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Why good people sometimes do bad things: 52 reflections on ethics at work
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11. The name of the game:
euphemisms and spoilsports
At the end of 2010 it emerged that a man named Daniel had been degraded and tortured by
colleagues in a factory over a period of 10 years. Daniel was tied down on a pallet while a
colleague pushed his genitals into his face.They locked him in a cage, poured 25 kilos of talcum
powder over him and went to work on him with a pressure washer. His colleagues found this
completely unremarkable. One of them, Lucien, claimed it was ‘normal in the company’. It
happened frequently.That’s why Lucien was ilming when Daniel was mistreated. He thought
of it as ‘joking around’ rather than bullying.
What happened here is a common occurrence: the use of euphemisms strips unethical
practices of their moral connotations. Bribery becomes ‘oiling the wheels’ or ‘service costs’,
stealing becomes ‘pinching’ and ‘freeloading’ and sleeping at work (something 42 percent
of Americans admit to having done) becomes ‘recharging’ or ‘having a quiet moment’. By
labeling things differently we take the ethical sting out of them and make them acceptable,
normal or even desirable. Bullying is wrong, but if it is deined as ‘joking around’ then it
becomes a social activity. So, for the sake of being sociable, Daniel’s colleagues tied him to a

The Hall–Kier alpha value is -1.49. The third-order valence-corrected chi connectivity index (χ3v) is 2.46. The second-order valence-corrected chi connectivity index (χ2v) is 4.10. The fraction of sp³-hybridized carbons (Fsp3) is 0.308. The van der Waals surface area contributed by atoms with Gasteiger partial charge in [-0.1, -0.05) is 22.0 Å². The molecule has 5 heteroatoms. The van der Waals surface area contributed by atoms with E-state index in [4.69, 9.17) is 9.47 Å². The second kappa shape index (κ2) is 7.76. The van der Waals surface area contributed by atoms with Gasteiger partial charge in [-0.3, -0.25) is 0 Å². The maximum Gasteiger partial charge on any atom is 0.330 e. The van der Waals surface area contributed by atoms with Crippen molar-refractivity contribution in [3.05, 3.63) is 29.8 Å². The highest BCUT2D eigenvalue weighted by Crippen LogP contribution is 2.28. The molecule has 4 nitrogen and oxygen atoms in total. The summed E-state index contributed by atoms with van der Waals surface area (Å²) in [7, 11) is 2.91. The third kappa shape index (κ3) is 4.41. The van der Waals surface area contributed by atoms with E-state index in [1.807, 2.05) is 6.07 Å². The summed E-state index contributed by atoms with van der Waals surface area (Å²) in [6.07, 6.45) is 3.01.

pallet, laughed about it and ilmed him so they could enjoy it again later. According to Albert
Bandura, who has written on this topic, euphemisms are a dangerous weapon. They close
people’s eyes and ears to what is morally questionable.
It is therefore important to remain alert to the use of euphemisms and to be quick to
address them. Fraudulent practices can be allowed to hide behind terms such as ‘earnings
management’, ‘creative bookkeeping’ and ‘inancial engineering’. Terms such as ‘trimming’,
‘adjusting’, ‘reshaping’, and ‘slimming down’ can be used to rationalize a wave of redundancies.
And terms such as ‘slip-up’, ‘side effects’, and ‘externalities’ can cover serious incidents,
abuses and reprehensible damage. Projects and programs can also have apparently innocent
or even humorous names, while it is clear to insiders that shady dealings are involved. The
energy company Enron, for example, used all kinds of names for strategies to manipulate
the energy market in California. ‘Death Star’ referred to transfer of energy in the opposite
direction to demand, causing congestion on the grid. Enron then received money from the
11.The name of the game: euphemisms and spoilsports